Why is this image so important to the Greek kings? The thinking these days is that the Athena represented on the coins is a reminiscence of a particular statue of the goddess: the tutelary deity of Pella, the capital of Macedonia, known as Athena Alkidemos, Athena “Defender of the People.” Athena Alkidemos of Pella in turn evoked Alexander the Great, whose capital was at Pella, and for whom Athena was an important patron. We’re told that when Alexander advanced into battle he was preceded by a sacred shield of Athena from her temple at Troy, carried by a senior bodyguard. What Antigonus, Pyrrhus, Menander and Strato all have in common is a need to associate themselves with the charismatic person of Alexander, who had dramatically changed the face of the Greek world, and in the case of Menander and Strato had made their rule as Greek kings in Central Asia possible in the first place.
Stein’s discovery in Xinjiang throws the net even wider, of course. The functionary in Niya was using as his official seal, half a millennium after Alexander’s death, an image that had originated 3,000 miles to the west.
Did the official have any clue of the significance of the image? It’s doubtful. The knowledge of what Athena Alkidemos meant, the mystique of the long-dead Alexander that these kings wished to confer on themselves, quite possibly disappeared with the fall of Strato’s kingdom. And what of Aurel Stein? What did he understand by it?
Stein was certainly very interested in Alexander. In a career of remarkable discoveries in Central Asia, one thing he never left behind was the deep fascination for Alexander that he’d formed in childhood. Describing a tour of Swat in 1926, for example, Stein candidly admits that his interest in Alexander even exceeds his devotion to Xuanzang (also spelled Hsüan-tsang), the seventh-century Buddhist monk whose account of his travels from China to India guided Stein’s exploration of the Chinese borderlands:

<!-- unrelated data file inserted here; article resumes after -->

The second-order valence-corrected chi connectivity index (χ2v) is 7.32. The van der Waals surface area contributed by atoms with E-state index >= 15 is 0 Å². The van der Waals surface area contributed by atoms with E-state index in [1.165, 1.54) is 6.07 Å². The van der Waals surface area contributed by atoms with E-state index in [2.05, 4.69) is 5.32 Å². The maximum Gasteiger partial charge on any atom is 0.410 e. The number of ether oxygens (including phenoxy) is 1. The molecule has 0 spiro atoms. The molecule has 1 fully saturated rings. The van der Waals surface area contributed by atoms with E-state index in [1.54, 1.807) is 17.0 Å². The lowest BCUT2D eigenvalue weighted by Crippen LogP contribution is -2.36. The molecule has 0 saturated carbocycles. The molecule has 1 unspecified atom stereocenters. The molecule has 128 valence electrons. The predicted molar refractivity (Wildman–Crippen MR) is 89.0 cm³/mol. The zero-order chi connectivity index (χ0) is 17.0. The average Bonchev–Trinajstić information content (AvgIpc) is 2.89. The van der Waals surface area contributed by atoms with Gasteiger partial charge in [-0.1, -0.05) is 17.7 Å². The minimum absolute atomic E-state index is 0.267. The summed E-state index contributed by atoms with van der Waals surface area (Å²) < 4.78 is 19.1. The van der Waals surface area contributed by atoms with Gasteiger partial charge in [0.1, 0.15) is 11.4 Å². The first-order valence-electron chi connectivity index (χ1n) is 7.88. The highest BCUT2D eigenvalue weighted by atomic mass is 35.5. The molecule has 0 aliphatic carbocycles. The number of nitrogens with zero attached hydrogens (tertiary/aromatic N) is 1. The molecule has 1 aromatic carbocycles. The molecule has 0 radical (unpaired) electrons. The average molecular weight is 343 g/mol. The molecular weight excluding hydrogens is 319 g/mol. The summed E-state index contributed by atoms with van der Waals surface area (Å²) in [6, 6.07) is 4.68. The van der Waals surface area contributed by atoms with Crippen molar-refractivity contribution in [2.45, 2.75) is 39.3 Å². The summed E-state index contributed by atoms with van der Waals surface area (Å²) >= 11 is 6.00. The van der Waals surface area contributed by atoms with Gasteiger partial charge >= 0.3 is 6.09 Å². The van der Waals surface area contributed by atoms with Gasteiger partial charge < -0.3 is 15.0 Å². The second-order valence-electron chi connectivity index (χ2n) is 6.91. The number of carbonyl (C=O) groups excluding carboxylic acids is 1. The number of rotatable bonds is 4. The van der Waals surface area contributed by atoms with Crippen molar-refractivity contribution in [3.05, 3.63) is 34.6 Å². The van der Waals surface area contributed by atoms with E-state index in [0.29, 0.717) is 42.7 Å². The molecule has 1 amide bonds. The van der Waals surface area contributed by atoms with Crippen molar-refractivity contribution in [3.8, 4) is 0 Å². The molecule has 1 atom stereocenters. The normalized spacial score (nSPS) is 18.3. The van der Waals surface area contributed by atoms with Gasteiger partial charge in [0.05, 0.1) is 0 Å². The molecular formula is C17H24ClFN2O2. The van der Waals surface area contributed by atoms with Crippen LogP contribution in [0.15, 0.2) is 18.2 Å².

May the sacred spirit of old Hsüan-tsang, the most famous of those pilgrims and my adopted ‘Chinese patron saint’, forgive the confession: what attracted me to Swat far more than such pious memories was the wish to trace the scenes of that arduous campaign of Alexander which brought the great conqueror from the foot of the snowy Hindukush to the Indus, on his way to the triumphant invasion of the Panjāb.
The ultimate aim of this expedition was a longstanding preoccupation of Stein, and indeed an obsession shared by many Europeans who had visited the territory to the west of the river Indus: to locate Aornos, a seemingly impregnable fortress captured by Alexander in 327BC.
An image of Athena carrying associations of Alexander would have been an entirely apt one for Stein to stamp upon his books. But while I’m certain he and Andrews recognised the kinship of the seal image from Niya with the “Greco-Bactrian” coins of kings like Menander and Strato, I’m not so sure he would have read Alexander himself into it. When Stein discusses it, he describes it as as imitating “an archaic type of Athene Promachos”, a similar notion of the goddess as a protective deity, but the link to Athena Alkidemos of Pella and thence to Alexander had not yet been traced.
If so, it is sheer serendipity that it’s Athena Alkidemos that we find at the front of Aurel Stein’s books, since his career could hardly find a more appropriate patron goddess. Like many of the the men who studied the archaeology and ancient history of Central Asia, Alexander drew Stein to places, geographical and intellectual, far removed from the classical education of his childhood, but without ever quite losing his grip. Indeed sometimes it seems to me that the West can never contemplate this part of the world without Alexander the Great muscling in.